New law: sleeping is prohibited on the streets of Las Vegas
Homeless in an American city
Officials of the city of Las Vegas in the US state of Nevada issued a law that makes sleeping on the streets illegal in light of the availability of private shelters.
Despite the fierce protests that described the move as a “war on the poor,” it is expected that the measure will begin to be implemented in parts of the city of Vegas.
Mayor Carolyn Goodman, the measure's sponsor, called the measure "necessary" to deal with what she calls the "homeless crisis."
"The city's appearance has become flawed," the mayor said after noting that Las Vegas' economy depends on its image as an international tourist attraction.
She added, "We have been discussing improving the city's image for 20 years, and it was our duty to get results now."
The United States Court of Appeals struck down a similar law from Boise, Idaho, last year, calling it unconstitutional.
The court was surprised by "prosecuting people for sleeping in public places when there are not a sufficient number of shelter beds."
It is noteworthy that the law stipulates warnings for people who are found sleeping or lying down in most areas of the city center.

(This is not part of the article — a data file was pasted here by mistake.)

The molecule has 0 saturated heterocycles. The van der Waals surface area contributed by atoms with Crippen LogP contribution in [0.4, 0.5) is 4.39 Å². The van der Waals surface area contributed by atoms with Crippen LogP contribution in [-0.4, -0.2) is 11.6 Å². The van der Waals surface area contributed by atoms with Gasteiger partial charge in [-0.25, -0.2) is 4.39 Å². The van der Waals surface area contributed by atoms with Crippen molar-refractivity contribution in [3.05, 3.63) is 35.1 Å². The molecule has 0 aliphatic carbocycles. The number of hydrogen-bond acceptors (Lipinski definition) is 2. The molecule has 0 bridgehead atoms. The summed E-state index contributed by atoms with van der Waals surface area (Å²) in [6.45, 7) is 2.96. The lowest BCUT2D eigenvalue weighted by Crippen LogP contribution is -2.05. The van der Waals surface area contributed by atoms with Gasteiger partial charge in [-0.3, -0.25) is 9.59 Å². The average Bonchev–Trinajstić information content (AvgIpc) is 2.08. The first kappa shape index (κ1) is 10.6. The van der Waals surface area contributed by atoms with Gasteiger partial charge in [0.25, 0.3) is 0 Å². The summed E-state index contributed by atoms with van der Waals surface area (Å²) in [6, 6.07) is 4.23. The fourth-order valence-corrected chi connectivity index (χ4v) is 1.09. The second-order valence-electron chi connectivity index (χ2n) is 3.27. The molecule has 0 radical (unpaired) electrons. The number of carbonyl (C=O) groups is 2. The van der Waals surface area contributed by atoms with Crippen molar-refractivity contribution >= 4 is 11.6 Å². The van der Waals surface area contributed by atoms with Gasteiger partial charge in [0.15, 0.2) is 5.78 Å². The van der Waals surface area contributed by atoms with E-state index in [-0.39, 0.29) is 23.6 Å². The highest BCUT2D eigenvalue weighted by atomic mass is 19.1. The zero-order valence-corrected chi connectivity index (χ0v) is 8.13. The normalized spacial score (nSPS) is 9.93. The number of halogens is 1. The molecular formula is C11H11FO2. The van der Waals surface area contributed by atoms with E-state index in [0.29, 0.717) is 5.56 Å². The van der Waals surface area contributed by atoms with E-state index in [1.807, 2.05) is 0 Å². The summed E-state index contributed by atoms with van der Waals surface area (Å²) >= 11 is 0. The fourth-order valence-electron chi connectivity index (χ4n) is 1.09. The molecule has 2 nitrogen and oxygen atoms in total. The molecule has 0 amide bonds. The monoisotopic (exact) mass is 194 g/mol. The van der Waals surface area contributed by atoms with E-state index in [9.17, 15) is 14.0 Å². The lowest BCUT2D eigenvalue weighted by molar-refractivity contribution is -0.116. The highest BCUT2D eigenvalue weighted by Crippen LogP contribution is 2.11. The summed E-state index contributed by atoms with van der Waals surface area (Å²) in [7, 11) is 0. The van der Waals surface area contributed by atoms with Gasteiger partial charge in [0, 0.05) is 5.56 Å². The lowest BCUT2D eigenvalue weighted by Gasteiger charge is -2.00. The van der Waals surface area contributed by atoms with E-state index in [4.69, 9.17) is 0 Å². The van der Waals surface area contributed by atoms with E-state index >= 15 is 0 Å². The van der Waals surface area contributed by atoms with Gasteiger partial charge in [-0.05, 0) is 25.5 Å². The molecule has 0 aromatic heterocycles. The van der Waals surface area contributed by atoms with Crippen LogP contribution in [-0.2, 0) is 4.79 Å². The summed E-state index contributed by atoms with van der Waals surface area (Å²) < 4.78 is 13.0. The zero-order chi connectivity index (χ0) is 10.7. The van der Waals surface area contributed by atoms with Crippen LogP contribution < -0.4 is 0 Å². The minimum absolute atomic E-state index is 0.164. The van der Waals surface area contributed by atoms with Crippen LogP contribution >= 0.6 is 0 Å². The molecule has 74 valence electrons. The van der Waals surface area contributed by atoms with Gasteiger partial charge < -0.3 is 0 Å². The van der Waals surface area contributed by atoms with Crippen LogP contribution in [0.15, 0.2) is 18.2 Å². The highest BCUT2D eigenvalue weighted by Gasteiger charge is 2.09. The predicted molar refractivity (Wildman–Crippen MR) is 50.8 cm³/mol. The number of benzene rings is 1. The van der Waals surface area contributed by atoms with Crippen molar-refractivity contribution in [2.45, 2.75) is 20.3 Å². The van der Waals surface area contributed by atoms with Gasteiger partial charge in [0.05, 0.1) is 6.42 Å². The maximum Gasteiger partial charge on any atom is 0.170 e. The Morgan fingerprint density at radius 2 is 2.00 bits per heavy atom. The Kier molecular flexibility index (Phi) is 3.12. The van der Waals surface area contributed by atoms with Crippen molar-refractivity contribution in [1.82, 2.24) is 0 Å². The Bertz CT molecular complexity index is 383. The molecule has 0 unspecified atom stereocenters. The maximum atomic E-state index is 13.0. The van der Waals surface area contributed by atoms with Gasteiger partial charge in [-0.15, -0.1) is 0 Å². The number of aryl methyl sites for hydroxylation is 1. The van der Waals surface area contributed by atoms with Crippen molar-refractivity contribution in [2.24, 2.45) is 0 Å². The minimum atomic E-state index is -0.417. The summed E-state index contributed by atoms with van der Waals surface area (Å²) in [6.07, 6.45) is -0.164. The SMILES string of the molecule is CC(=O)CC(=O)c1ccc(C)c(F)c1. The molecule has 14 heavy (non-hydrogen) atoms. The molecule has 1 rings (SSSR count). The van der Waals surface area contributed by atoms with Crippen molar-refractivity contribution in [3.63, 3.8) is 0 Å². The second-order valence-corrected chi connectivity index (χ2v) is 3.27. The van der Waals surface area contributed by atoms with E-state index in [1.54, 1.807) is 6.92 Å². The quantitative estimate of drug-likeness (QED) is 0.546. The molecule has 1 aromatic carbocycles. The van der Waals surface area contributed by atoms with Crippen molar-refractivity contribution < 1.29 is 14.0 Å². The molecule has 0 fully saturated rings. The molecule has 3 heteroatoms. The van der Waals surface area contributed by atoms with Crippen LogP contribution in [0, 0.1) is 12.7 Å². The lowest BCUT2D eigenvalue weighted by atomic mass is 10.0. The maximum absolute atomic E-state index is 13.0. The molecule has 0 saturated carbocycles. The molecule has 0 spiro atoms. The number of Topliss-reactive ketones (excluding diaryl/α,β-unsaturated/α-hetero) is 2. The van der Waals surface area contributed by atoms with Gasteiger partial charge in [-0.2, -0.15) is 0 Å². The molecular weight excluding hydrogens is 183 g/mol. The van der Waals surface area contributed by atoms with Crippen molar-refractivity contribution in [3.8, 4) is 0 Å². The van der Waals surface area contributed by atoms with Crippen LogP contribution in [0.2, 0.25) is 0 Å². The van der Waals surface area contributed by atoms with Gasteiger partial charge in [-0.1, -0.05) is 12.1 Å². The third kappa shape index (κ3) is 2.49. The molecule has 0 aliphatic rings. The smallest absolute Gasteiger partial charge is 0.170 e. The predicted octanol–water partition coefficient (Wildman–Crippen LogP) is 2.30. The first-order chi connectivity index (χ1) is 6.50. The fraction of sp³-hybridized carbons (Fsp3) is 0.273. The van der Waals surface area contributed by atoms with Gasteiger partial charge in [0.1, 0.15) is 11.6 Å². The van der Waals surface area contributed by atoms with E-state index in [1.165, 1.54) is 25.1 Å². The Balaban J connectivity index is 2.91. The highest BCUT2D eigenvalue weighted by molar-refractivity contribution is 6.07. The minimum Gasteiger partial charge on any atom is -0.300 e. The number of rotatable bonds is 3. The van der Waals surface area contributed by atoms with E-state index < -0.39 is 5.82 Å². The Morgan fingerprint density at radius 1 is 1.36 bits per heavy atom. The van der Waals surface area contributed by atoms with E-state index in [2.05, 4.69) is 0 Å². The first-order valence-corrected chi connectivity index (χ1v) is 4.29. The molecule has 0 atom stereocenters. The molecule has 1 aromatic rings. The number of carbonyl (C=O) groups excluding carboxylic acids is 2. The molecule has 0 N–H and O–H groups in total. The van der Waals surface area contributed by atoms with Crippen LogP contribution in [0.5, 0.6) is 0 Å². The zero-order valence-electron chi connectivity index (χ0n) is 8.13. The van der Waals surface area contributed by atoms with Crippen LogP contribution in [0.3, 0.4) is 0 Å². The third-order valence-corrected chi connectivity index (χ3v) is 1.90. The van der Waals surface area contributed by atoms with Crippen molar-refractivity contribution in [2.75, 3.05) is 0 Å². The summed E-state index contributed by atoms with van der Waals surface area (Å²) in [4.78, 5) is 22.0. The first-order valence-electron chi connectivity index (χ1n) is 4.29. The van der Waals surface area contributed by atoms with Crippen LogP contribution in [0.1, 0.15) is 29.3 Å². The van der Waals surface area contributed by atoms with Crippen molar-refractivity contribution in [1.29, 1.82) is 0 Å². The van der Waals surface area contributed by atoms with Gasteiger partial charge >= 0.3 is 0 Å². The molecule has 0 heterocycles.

Starting January 1, the law will punish anyone who sleeps on the street in Las Vegas with up to six months in prison and a $1,000 fine.
Pastor at the First African Methodist Episcopal Church of North Las Vegas, Leonard Jackson, denounced the law and expressed outrage at the criminalization of sleeping on the streets, during a morning demonstration outside City Hall.
George Allen, a home care worker, specifically said, "If we can build playgrounds, we can build housing for the homeless."
About 100 people demonstrated, chanting, "The war on the poor must go," before protesting against the controversial public meeting that lasted more than nine hours.
Allen was referring to the $2 billion, 65,000-seat football stadium scheduled to open next year for the Oakland Raiders.
He recalled that taxpayers contributed $750 million to the project, while city officials reported spending more than $35 million on homeless-related services last year, including outreach, fire, police and community services.